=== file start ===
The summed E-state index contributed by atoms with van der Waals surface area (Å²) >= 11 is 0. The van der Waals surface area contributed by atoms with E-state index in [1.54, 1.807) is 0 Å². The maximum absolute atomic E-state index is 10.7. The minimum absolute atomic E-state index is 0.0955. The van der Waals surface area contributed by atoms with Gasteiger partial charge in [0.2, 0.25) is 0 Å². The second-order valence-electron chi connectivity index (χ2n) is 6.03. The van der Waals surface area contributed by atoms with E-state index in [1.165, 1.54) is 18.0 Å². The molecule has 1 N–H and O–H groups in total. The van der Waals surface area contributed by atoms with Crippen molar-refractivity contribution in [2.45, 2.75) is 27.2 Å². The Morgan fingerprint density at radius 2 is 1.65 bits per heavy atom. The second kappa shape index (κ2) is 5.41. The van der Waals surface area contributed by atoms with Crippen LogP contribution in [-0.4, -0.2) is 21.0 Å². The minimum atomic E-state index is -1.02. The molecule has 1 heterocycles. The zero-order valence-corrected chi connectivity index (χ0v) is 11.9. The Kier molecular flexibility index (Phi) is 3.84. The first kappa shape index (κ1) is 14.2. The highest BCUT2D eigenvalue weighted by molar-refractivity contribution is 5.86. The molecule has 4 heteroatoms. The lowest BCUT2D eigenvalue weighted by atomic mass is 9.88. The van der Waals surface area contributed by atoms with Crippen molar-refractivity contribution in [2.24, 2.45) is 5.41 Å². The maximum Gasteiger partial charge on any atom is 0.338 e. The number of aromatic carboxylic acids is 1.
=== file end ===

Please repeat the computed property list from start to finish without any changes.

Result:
The summed E-state index contributed by atoms with van der Waals surface area (Å²) >= 11 is 0. The van der Waals surface area contributed by atoms with E-state index in [1.54, 1.807) is 0 Å². The maximum absolute atomic E-state index is 10.7. The minimum absolute atomic E-state index is 0.0955. The van der Waals surface area contributed by atoms with Gasteiger partial charge in [0.2, 0.25) is 0 Å². The second-order valence-electron chi connectivity index (χ2n) is 6.03. The van der Waals surface area contributed by atoms with E-state index in [1.165, 1.54) is 18.0 Å². The molecule has 1 N–H and O–H groups in total. The van der Waals surface area contributed by atoms with Crippen molar-refractivity contribution in [2.45, 2.75) is 27.2 Å². The Morgan fingerprint density at radius 2 is 1.65 bits per heavy atom. The second kappa shape index (κ2) is 5.41. The van der Waals surface area contributed by atoms with Crippen LogP contribution in [-0.4, -0.2) is 21.0 Å². The minimum atomic E-state index is -1.02. The molecule has 1 heterocycles. The zero-order valence-corrected chi connectivity index (χ0v) is 11.9. The Kier molecular flexibility index (Phi) is 3.84. The first kappa shape index (κ1) is 14.2. The highest BCUT2D eigenvalue weighted by molar-refractivity contribution is 5.86. The molecule has 4 heteroatoms. The lowest BCUT2D eigenvalue weighted by atomic mass is 9.88. The van der Waals surface area contributed by atoms with Crippen molar-refractivity contribution in [2.24, 2.45) is 5.41 Å². The maximum Gasteiger partial charge on any atom is 0.338 e. The number of aromatic carboxylic acids is 1.